In February 2012, the 117-bed TriStar Centennial Heart & Vascular Center in Nashville, Tenn., started considering ways to expand its success as a STEMI-referral site. The center turned to AirStrip Cardiology to put access to real-time EKG data in the palm of the physicians’ hands. Physicians can now view EKG data via iPad or iPhone before the patient even reaches the hospital. Sponsored by an educational grant from AirStrip.
In a real-world setting, many administrators struggle to balance pinching pennies and delivering care. As hospital reimbursement dwindles and innovation blossoms, hospital staff must find creative ways to save a buck without skimping on care. Staff members from three hospitals share their solutions ranging from data dissemination to innovation to physician engagement.
The FDA has approved a stem cell therapy that will work to repair damage caused by heart attacks, according to a release from the California Institute for Regenerative Medicine. The approval will be the first-in-human use for the therapy in clinical trials.
When emergency medical services (EMS) notifies the hospital of a potential stroke patient before the patient reaches its doors, outcomes improve, according to a study published online July 10 in Circulation: Cardiovascular Quality and Outcomes.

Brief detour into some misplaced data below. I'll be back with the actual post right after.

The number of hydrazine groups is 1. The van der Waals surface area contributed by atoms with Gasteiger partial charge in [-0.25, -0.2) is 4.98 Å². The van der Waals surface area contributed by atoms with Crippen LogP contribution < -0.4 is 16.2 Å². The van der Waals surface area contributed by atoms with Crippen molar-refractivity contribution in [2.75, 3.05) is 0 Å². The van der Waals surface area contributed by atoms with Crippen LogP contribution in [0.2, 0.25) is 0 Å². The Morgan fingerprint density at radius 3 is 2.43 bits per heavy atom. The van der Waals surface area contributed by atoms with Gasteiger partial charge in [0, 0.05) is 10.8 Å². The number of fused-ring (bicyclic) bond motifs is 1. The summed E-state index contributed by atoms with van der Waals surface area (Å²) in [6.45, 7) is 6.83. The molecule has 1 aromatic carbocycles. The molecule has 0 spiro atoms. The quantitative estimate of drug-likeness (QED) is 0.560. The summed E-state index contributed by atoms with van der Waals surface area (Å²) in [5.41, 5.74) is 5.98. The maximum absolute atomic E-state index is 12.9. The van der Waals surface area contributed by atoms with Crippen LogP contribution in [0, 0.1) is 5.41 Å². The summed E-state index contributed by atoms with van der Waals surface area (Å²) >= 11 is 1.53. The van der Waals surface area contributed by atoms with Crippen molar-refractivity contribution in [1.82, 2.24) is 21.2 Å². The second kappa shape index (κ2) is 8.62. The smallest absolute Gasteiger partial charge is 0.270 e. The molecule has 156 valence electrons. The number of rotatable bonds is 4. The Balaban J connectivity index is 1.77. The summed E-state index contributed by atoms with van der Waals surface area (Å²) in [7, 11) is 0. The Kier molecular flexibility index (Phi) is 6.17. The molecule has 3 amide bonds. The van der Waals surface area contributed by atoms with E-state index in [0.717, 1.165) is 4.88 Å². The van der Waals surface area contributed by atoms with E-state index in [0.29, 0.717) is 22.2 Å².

California Gov. Arnold Schwarzenegger inked SB 1237the California Dose Reporting Lawin September 2010. Designed as a quality control initiative for CT scans, the bill plunges imaging stakeholders and hospitals into uncharted waters.
Administering the adenosine-regulating agent acadesine to intermediate- and high-risk patients undergoing CABG did not reduce their risk of all-cause mortality, stroke or left ventricular dysfunction, according to the results of the RED-CABG trial published July 10 in the Journal of the American Medical Association.
Today, sadly, marks my last day with Cardiovascular Business. For almost three years, I have had the pleasure and honor of working with the crew here at CVB and all of you. It is a bittersweet goodbye for me, but I am moving on to start a new adventure in Beantown.
In 2008, the state of Massachusetts passed a controversial bill requiring payments of more than $50 to physicians from industry to be reported. But on July 3, Massachusetts Gov. Deval Patrick repealed part of the Massachusetts Pharmaceutical and Medical Device Gift Ban and Disclosure Law, which will now allow pharmaceutical or device companies to pay for modest meals and refreshments.